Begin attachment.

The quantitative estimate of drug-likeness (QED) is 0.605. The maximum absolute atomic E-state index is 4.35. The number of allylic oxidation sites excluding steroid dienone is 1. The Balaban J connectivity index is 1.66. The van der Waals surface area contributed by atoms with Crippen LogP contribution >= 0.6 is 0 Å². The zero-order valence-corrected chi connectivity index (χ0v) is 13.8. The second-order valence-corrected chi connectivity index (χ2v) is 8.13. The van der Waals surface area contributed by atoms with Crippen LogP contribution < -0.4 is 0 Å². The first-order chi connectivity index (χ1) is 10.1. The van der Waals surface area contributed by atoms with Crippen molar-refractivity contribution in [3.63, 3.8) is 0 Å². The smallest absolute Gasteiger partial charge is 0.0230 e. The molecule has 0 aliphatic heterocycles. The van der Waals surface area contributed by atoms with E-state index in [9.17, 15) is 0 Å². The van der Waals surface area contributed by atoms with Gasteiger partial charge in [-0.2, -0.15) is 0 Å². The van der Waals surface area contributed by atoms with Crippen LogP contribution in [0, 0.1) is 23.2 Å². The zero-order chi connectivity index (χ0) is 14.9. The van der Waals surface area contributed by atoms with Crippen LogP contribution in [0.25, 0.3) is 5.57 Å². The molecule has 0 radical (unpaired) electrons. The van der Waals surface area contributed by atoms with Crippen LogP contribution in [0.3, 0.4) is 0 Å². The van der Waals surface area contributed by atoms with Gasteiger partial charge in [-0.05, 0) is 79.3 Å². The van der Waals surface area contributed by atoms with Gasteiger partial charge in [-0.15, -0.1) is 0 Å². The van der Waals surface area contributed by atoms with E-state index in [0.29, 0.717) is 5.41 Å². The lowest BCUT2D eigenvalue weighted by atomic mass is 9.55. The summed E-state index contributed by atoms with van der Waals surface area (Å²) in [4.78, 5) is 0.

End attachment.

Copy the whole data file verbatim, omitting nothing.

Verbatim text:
The quantitative estimate of drug-likeness (QED) is 0.605. The maximum absolute atomic E-state index is 4.35. The number of allylic oxidation sites excluding steroid dienone is 1. The Balaban J connectivity index is 1.66. The van der Waals surface area contributed by atoms with Crippen LogP contribution >= 0.6 is 0 Å². The zero-order valence-corrected chi connectivity index (χ0v) is 13.8. The second-order valence-corrected chi connectivity index (χ2v) is 8.13. The van der Waals surface area contributed by atoms with Crippen LogP contribution < -0.4 is 0 Å². The first-order chi connectivity index (χ1) is 10.1. The van der Waals surface area contributed by atoms with Crippen molar-refractivity contribution in [3.63, 3.8) is 0 Å². The smallest absolute Gasteiger partial charge is 0.0230 e. The molecule has 0 aliphatic heterocycles. The van der Waals surface area contributed by atoms with E-state index in [9.17, 15) is 0 Å². The van der Waals surface area contributed by atoms with Gasteiger partial charge in [-0.2, -0.15) is 0 Å². The van der Waals surface area contributed by atoms with Crippen LogP contribution in [0, 0.1) is 23.2 Å². The zero-order chi connectivity index (χ0) is 14.9. The van der Waals surface area contributed by atoms with Crippen LogP contribution in [0.25, 0.3) is 5.57 Å². The molecule has 0 radical (unpaired) electrons. The van der Waals surface area contributed by atoms with Crippen LogP contribution in [0.3, 0.4) is 0 Å². The van der Waals surface area contributed by atoms with Gasteiger partial charge in [-0.05, 0) is 79.3 Å². The van der Waals surface area contributed by atoms with Gasteiger partial charge in [-0.15, -0.1) is 0 Å². The van der Waals surface area contributed by atoms with E-state index in [0.29, 0.717) is 5.41 Å². The lowest BCUT2D eigenvalue weighted by atomic mass is 9.55. The summed E-state index contributed by atoms with van der Waals surface area (Å²) in [4.78, 5) is 0.